What would it look like here?  We’d collect spaghetti sauce and food for Assistance Center of Towson Churches (ACTC) – that’s good, but my friend’s that is “at a distance love!” What if more of us spent time at ACTC – meeting the mothers and fathers and children who are served by that center.  We’d listen and get to know the people who use ACTC.  And we’d maybe even get stirred up to address the causes that bring them there.

We do this when we go to Habitat in Sandtown or Govins, Paul’s Place in Pigtown – when we go down wilderness roads of Baltimore to be in relationship with the faces of poverty, the children in poverty in communities that are bereft of so many of the resources we have. One by one, group by group, committee by committee, we can do that.  We are called to do that.  It’s terrifying because it’s life changing.  It’s challenging to face the enormous disparities in economies and education north and south of Gittings Avenue – but we believe we abide in God!  We believe God’s love casts out fear.  The simple steps of mutual affection move hearts towards making real our psalmist prayer - that the poor would eat and be satisfied.  Every week we pray, And now father, send us out to do the work you have given us to do – Jesus left this work of love to us.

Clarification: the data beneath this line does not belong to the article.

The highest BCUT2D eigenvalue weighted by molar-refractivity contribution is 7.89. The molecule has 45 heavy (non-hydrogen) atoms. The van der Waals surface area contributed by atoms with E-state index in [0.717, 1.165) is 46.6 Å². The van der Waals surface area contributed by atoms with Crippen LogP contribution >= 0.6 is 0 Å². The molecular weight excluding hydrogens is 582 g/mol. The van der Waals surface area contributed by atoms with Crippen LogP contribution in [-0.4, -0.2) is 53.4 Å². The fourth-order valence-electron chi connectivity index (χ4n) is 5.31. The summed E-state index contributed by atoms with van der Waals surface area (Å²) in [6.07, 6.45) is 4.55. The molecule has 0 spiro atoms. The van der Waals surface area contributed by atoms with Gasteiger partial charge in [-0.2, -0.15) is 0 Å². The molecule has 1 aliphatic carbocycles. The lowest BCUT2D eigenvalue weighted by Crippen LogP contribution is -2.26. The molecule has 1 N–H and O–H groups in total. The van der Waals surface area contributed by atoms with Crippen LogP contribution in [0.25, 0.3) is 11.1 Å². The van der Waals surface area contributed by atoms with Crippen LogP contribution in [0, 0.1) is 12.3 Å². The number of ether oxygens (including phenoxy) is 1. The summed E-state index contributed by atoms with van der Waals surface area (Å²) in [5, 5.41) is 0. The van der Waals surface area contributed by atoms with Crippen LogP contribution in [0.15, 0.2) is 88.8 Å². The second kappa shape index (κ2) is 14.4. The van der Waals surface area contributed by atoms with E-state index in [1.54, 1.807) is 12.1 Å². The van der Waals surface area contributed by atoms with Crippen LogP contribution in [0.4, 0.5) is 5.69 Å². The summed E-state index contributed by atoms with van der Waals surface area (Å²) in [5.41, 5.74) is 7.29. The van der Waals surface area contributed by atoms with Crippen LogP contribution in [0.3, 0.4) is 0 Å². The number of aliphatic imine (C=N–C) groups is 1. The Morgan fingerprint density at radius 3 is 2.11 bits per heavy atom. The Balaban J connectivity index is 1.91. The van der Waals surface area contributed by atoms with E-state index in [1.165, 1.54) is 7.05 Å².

We are the branches.  Jesus is the vine.  God is the root – deep down in the ground of eternal time.  What seems impossible for us is never impossible for God.  From this morning’s epistle - “Those who say, “I love God,” and hate their brothers or sisters, are liars; for those who do not love a brother or sister whom they have seen, cannot love God whom they have not seen.  The commandment we have from him is this – those who love God must love their brothers and sisters also.”

We are called to read the bible and read the newspaper – and get at the roots of what our problems are.  Stir the people up – and do the life changing and liberating work of making real the resurrected Christ we say we believe in and say we follow into the wilderness roads of our time – here and now.

The Rev. Arianne R. Weeks